“There are other people out there that are very qualified and we’ve had enough Bushes,” she said on NBC’s “Today” show, adding that she doesn’t think Jeb will make a bid.
“He’s by far the best-qualified man, but no, I really don’t” want him to run, she said.
A rare gathering of leaders
Among the other dignitaries and celebrities in attendance were Mr. Bush’s vice president, Dick Cheney (who sported a Stetson); former South Korean President Lee Myung-bak and his wife, Kim Yoon-ok; Sen. Ted Cruz, Texas Republican; baseball Hall of Famer Nolan Ryan; House Speaker John A. Boehner, Ohio Republican; former Secretaries of State Colin L. Powell and Condoleezza Rice; former British Prime Minister Tony Blair and his wife, Cherie; former Israeli Prime Minister Ehud Olmert; former Italian President Silvio Berlusconi; Michael Reagan, son of the late president; Anders Fogh Rasmussen, secretary-general of NATO; and former NBA star Dikembe Mutombo.
“No president of my party could have passed that through Congress,” Mr. Clinton said.
Similarly, Mr. Carter said he admired Mr. Bush for helping “the neediest people on Earth.”
Mr. Ryan, who pitched for the Texas Rangers when Mr. Bush was co-owner of the team, said it was “a very special day” for the former president.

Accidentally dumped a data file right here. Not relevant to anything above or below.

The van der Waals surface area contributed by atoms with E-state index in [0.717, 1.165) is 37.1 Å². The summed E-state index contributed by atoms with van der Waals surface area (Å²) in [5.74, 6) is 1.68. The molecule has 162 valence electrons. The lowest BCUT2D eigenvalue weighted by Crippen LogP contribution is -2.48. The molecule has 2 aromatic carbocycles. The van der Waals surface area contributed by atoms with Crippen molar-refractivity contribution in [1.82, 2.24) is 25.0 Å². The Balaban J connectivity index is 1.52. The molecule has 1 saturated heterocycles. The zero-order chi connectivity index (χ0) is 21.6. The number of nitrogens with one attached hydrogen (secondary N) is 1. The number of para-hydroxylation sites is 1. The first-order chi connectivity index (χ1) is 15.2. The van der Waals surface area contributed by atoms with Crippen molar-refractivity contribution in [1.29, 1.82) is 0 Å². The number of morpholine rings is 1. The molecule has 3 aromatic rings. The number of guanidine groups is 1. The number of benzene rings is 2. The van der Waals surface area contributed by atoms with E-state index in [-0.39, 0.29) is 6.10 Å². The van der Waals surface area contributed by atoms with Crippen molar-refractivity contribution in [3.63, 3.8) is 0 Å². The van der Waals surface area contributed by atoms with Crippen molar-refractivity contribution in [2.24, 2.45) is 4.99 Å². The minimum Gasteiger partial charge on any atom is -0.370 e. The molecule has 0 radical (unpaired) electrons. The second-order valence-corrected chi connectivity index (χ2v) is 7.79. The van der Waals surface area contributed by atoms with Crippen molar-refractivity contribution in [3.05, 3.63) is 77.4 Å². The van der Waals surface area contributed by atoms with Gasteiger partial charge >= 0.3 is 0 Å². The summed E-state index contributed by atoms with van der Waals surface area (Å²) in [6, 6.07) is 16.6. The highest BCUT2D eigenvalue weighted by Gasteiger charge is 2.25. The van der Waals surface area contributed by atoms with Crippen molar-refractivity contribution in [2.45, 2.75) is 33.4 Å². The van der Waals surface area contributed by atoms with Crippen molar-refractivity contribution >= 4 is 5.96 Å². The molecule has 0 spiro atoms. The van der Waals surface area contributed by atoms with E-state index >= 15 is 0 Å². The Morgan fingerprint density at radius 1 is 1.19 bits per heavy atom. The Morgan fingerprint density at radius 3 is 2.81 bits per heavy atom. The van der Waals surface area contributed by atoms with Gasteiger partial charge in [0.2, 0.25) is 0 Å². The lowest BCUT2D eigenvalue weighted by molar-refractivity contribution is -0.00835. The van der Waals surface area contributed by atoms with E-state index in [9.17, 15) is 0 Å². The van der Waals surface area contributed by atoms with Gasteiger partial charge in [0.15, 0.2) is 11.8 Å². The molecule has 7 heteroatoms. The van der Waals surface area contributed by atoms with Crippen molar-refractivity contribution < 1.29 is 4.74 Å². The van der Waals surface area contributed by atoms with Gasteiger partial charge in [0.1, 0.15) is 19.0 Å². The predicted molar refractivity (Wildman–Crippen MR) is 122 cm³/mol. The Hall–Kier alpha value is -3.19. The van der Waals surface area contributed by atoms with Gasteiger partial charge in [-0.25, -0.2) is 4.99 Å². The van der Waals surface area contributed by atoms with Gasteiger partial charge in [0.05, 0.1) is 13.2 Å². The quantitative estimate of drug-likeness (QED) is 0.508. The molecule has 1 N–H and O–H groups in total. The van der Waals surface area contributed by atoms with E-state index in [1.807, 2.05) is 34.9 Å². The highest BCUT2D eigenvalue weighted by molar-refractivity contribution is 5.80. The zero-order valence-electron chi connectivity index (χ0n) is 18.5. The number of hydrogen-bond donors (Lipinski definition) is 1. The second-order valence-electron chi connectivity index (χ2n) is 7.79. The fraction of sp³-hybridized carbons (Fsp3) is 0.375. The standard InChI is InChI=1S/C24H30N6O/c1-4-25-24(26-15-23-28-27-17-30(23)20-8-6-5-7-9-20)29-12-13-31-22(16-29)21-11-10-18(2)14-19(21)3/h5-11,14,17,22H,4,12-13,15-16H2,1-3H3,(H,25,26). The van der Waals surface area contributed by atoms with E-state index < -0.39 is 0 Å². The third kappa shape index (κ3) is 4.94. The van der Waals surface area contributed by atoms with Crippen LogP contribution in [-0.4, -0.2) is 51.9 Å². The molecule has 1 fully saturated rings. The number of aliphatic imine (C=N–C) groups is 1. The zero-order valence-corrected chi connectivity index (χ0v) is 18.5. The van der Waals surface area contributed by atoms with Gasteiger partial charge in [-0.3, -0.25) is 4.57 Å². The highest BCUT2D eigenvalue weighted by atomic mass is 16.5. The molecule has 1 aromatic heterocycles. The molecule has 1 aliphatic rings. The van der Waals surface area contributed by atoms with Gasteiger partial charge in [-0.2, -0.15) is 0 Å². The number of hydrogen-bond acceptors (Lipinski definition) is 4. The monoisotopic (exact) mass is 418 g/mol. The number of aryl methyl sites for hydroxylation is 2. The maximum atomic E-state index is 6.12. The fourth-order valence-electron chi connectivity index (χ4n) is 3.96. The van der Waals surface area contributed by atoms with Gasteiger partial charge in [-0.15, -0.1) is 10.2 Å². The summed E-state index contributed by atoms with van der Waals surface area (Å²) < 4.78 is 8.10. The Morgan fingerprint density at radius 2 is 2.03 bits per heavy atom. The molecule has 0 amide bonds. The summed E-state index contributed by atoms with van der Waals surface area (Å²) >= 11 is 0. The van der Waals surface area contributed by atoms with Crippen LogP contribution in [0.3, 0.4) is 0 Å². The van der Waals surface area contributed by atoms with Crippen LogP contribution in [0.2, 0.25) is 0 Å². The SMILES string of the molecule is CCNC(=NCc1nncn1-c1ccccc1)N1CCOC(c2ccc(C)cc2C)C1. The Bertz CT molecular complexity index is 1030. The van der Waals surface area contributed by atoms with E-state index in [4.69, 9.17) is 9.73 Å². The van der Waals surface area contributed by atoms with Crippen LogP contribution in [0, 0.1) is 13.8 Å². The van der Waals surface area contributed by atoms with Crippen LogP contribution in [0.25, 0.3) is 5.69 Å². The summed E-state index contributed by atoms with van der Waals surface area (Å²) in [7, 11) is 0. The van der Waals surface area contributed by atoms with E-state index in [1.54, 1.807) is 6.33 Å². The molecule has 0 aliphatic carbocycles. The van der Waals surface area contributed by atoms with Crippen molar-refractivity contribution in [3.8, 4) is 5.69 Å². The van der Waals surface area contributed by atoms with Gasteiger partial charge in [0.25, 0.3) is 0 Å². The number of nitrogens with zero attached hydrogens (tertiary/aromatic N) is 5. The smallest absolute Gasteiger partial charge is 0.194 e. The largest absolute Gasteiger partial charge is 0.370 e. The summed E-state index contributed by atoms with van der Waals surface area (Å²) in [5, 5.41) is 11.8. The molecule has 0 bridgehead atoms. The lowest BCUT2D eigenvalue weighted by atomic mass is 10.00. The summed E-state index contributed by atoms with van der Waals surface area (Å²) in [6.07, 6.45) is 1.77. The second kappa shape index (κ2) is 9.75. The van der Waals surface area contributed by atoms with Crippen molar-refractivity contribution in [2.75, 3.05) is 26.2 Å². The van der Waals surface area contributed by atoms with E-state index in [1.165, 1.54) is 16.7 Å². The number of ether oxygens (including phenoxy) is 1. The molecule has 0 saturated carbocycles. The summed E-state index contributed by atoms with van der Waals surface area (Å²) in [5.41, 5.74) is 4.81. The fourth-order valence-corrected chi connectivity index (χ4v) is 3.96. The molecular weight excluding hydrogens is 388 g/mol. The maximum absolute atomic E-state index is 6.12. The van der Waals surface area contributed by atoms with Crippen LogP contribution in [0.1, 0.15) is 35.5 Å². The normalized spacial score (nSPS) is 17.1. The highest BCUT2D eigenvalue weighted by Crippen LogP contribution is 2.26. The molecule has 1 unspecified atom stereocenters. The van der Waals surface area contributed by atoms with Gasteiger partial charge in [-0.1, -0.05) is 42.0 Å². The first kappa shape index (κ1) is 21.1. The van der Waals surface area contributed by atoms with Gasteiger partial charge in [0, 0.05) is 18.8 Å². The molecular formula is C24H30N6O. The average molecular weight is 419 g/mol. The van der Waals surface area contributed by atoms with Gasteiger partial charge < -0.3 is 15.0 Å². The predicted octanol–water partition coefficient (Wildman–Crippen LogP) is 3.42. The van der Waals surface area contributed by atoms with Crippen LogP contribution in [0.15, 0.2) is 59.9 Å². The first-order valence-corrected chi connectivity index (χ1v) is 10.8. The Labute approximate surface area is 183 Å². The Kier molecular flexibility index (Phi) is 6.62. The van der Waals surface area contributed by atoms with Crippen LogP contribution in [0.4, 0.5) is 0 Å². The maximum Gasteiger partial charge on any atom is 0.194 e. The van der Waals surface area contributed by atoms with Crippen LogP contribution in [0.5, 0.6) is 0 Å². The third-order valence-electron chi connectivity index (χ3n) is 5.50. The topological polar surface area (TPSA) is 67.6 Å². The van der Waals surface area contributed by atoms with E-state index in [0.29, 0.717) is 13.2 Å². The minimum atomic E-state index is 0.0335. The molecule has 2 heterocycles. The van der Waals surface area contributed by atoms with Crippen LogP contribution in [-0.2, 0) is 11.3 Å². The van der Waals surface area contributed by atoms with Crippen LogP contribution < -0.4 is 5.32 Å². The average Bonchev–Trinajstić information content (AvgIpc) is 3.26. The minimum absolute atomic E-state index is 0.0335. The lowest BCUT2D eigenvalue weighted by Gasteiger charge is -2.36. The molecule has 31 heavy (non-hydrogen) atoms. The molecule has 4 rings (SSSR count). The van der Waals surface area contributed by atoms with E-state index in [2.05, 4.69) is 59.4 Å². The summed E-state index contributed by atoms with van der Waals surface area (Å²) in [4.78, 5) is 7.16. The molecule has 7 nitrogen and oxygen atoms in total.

“I’m very proud of what he’s been able to accomplish,” Mr. Ryan said.
The $250 million presidential library and museum opens to the public Wednesday.
The museum includes interactive displays such as “Decision Points Theater,” which presents visitors with crises such as Hurricane Katrina and the Wall Street meltdown, and allows visitors to choose a solution to each problem. Video displays then explain which decisions Mr. Bush made — and why.
An exhibit on 9/11 includes the bullhorn that Mr. Bush used to address rescue workers at the World Trade Center site three days after the attacks.
© Copyright 2014 The Washington Times, LLC. Click here for reprint permission.
About the Author
Dave Boyer is a White House correspondent for The Washington Times. A native of Allentown, Pa., Boyer worked for the Philadelphia Inquirer from 2002 to 2011 and also has covered Congress for the Times. He is a graduate of Penn State University. Boyer can be reached at email@example.com.